ILR At SaddleBrooke
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Please scroll down to see the classes that are available. Winter/Spring classes will appear here when registration opens at 8am on Wednesday December 7. You can preview the classes by clicking on List of Classes in the menu bar above.

Current Classes - information and registration

    • 13 Feb 2023
    • 27 Mar 2023
    • 6 sessions
    • Sonoran Room
    • 3


    Boyd Bosma, Mondays, 10:00 am to 12:00 pm

    Sonoran Room: February 13, 20, 27, March 6, 13, 27 (There is no class on March 20)

    The countries of Asia have a distinct variety that most Americans have had little opportunity to experience. Asia is the largest continent by far, covering almost a third of land area on Earth and with nearly five billion people out of nearly eight billion in the world in 49 highly interesting and diversified countries and who speak more than 2,300 distinct languages.

    This course will try to provide an understanding of the variety, beauty, and diversity of the countries and peoples of Asia, along with awareness of the complicated international relations of those countries with China, our largest competitor, opponent, and trading partner.

    Dr. Boyd Bosma, the instructor, has had the opportunity to visit 32 of those countries and will provide a variety of perspectives on their current problems, systems, and accomplishments. Asia is no longer just an alien and exotic place. Because of modern transportation and communications, Asia has become our new next-door neighbor and its future is linked to ours, just as ours is linked to theirs.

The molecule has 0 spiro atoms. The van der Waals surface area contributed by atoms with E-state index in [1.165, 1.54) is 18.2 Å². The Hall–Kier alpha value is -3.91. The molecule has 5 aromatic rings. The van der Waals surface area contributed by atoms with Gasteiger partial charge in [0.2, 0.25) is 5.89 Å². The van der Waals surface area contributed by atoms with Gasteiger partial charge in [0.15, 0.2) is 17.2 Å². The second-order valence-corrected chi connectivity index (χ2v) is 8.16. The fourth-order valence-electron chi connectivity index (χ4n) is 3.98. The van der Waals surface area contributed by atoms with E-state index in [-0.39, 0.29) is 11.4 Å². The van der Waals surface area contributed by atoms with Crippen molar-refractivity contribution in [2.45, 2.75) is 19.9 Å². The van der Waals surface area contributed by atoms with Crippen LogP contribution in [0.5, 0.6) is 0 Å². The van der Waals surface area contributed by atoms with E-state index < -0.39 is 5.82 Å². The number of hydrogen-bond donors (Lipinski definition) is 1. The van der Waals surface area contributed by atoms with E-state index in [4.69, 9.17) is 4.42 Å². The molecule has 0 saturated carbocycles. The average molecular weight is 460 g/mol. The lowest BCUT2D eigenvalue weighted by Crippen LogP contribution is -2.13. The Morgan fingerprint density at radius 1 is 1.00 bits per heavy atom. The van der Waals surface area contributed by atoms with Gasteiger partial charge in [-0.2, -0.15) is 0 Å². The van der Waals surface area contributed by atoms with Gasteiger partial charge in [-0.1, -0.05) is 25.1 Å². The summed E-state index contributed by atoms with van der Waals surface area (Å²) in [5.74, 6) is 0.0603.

• 13 Feb 2023
    • 27 Mar 2023
    • 6 sessions
    • Sonoran Room
    • 14


    David Cook and Peggy Anne Duffy, Mondays 1pm-3pm

    Sonoran Room: February 13, 20, 27, March 6, 13, 27 (There is no class on March 20)

    For all our adult lives, Peggy Anne and I have lived, worked, and raised families in mining camps and mining towns all over the world. For this class we will not only cover the interesting history of the mines, many of which are no more, but also, we will relive the varied and unusual activities outside the mine itself.  We’ll cover family, jobs and travel into areas which provide a snapshot into life outside cities and suburbs, providing a different perspective on the American West and Indonesia. 

    • 17 Feb 2023
    • 31 Mar 2023
    • 6 sessions
    • Cactus Room
    • 11


    Randy Greene, Fridays, 10 am to 12 noon

    Cactus Room: February 17, 24, March 10, 17, 24, 31 (No class on March 3rd)

    This course is designed to give students an overview of the history of English poetry from its origins in Old English to the modern world The outstanding characteristics and representative poets from each era will be discussed.  For those students who took Introduction to Poetry, the Vendler text (Poets, Poems and Poetry, second edition) has most of the poems we will discuss.  For those who don’t have the book, I recommend any comprehensive anthology of English poetry although the Vendler book is available inexpensively (used) and has lots of valuable discussion.   

    • 22 Feb 2023
    • 29 Mar 2023
    • 6 sessions
    • Cactus Room
    • 4


    Bruce Hale, Wednesdays, 10 am to 12 noon

    Cactus Room: February 22, March 1, 8, 15, 22, 29